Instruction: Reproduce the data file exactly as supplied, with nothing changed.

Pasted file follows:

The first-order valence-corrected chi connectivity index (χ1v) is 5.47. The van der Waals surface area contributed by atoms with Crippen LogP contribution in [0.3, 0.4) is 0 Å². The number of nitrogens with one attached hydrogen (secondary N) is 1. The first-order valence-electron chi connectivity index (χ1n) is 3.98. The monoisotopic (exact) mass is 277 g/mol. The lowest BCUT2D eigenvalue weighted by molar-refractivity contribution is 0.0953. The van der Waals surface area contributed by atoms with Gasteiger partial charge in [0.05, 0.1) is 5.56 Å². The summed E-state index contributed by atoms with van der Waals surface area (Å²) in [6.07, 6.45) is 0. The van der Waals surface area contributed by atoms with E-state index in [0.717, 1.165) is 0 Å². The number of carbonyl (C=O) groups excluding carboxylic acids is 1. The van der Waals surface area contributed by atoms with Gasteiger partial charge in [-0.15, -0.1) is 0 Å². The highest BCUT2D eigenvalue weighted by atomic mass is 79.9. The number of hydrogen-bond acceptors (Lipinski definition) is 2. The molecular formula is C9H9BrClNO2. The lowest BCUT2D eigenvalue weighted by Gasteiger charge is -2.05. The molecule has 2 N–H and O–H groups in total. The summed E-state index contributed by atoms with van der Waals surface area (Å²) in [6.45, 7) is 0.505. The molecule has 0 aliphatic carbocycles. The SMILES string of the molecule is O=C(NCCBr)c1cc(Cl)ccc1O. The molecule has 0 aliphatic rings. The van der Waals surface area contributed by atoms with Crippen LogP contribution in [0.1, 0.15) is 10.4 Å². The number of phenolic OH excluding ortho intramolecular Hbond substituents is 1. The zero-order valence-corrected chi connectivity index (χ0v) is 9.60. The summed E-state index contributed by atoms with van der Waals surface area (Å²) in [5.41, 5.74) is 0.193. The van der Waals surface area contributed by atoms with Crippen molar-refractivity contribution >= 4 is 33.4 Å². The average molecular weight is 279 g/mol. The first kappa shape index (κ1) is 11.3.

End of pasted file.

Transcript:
The first-order valence-corrected chi connectivity index (χ1v) is 5.47. The van der Waals surface area contributed by atoms with Crippen LogP contribution in [0.3, 0.4) is 0 Å². The number of nitrogens with one attached hydrogen (secondary N) is 1. The first-order valence-electron chi connectivity index (χ1n) is 3.98. The monoisotopic (exact) mass is 277 g/mol. The lowest BCUT2D eigenvalue weighted by molar-refractivity contribution is 0.0953. The van der Waals surface area contributed by atoms with Gasteiger partial charge in [0.05, 0.1) is 5.56 Å². The summed E-state index contributed by atoms with van der Waals surface area (Å²) in [6.07, 6.45) is 0. The van der Waals surface area contributed by atoms with E-state index in [0.717, 1.165) is 0 Å². The number of carbonyl (C=O) groups excluding carboxylic acids is 1. The van der Waals surface area contributed by atoms with Gasteiger partial charge in [-0.15, -0.1) is 0 Å². The highest BCUT2D eigenvalue weighted by atomic mass is 79.9. The number of hydrogen-bond acceptors (Lipinski definition) is 2. The molecular formula is C9H9BrClNO2. The lowest BCUT2D eigenvalue weighted by Gasteiger charge is -2.05. The molecule has 2 N–H and O–H groups in total. The summed E-state index contributed by atoms with van der Waals surface area (Å²) in [6.45, 7) is 0.505. The molecule has 0 aliphatic carbocycles. The SMILES string of the molecule is O=C(NCCBr)c1cc(Cl)ccc1O. The molecule has 0 aliphatic rings. The van der Waals surface area contributed by atoms with Crippen LogP contribution in [0.1, 0.15) is 10.4 Å². The number of phenolic OH excluding ortho intramolecular Hbond substituents is 1. The zero-order valence-corrected chi connectivity index (χ0v) is 9.60. The summed E-state index contributed by atoms with van der Waals surface area (Å²) in [5.41, 5.74) is 0.193. The van der Waals surface area contributed by atoms with Crippen molar-refractivity contribution >= 4 is 33.4 Å². The average molecular weight is 279 g/mol. The first kappa shape index (κ1) is 11.3.